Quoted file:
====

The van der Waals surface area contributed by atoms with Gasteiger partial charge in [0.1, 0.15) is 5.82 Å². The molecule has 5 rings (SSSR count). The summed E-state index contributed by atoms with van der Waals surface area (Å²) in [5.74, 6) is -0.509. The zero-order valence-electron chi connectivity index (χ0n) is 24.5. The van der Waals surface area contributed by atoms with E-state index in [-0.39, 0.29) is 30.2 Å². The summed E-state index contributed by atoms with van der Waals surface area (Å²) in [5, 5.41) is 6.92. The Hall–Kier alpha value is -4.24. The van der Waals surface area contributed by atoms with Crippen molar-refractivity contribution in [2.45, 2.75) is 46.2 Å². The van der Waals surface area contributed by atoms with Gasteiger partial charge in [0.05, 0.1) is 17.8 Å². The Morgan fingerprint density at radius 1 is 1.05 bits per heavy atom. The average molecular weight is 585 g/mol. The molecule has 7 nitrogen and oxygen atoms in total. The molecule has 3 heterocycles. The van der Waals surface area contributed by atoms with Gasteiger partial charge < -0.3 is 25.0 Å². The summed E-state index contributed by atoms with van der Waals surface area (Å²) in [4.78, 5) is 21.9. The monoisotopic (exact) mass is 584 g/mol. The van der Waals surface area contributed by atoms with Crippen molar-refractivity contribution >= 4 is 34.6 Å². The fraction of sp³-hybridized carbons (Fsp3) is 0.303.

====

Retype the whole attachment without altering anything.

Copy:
The van der Waals surface area contributed by atoms with Gasteiger partial charge in [0.1, 0.15) is 5.82 Å². The molecule has 5 rings (SSSR count). The summed E-state index contributed by atoms with van der Waals surface area (Å²) in [5.74, 6) is -0.509. The zero-order valence-electron chi connectivity index (χ0n) is 24.5. The van der Waals surface area contributed by atoms with E-state index in [-0.39, 0.29) is 30.2 Å². The summed E-state index contributed by atoms with van der Waals surface area (Å²) in [5, 5.41) is 6.92. The Hall–Kier alpha value is -4.24. The van der Waals surface area contributed by atoms with Crippen molar-refractivity contribution in [2.45, 2.75) is 46.2 Å². The van der Waals surface area contributed by atoms with Gasteiger partial charge in [0.05, 0.1) is 17.8 Å². The Morgan fingerprint density at radius 1 is 1.05 bits per heavy atom. The average molecular weight is 585 g/mol. The molecule has 7 nitrogen and oxygen atoms in total. The molecule has 3 heterocycles. The van der Waals surface area contributed by atoms with Gasteiger partial charge < -0.3 is 25.0 Å². The summed E-state index contributed by atoms with van der Waals surface area (Å²) in [4.78, 5) is 21.9. The monoisotopic (exact) mass is 584 g/mol. The van der Waals surface area contributed by atoms with Crippen molar-refractivity contribution >= 4 is 34.6 Å². The fraction of sp³-hybridized carbons (Fsp3) is 0.303.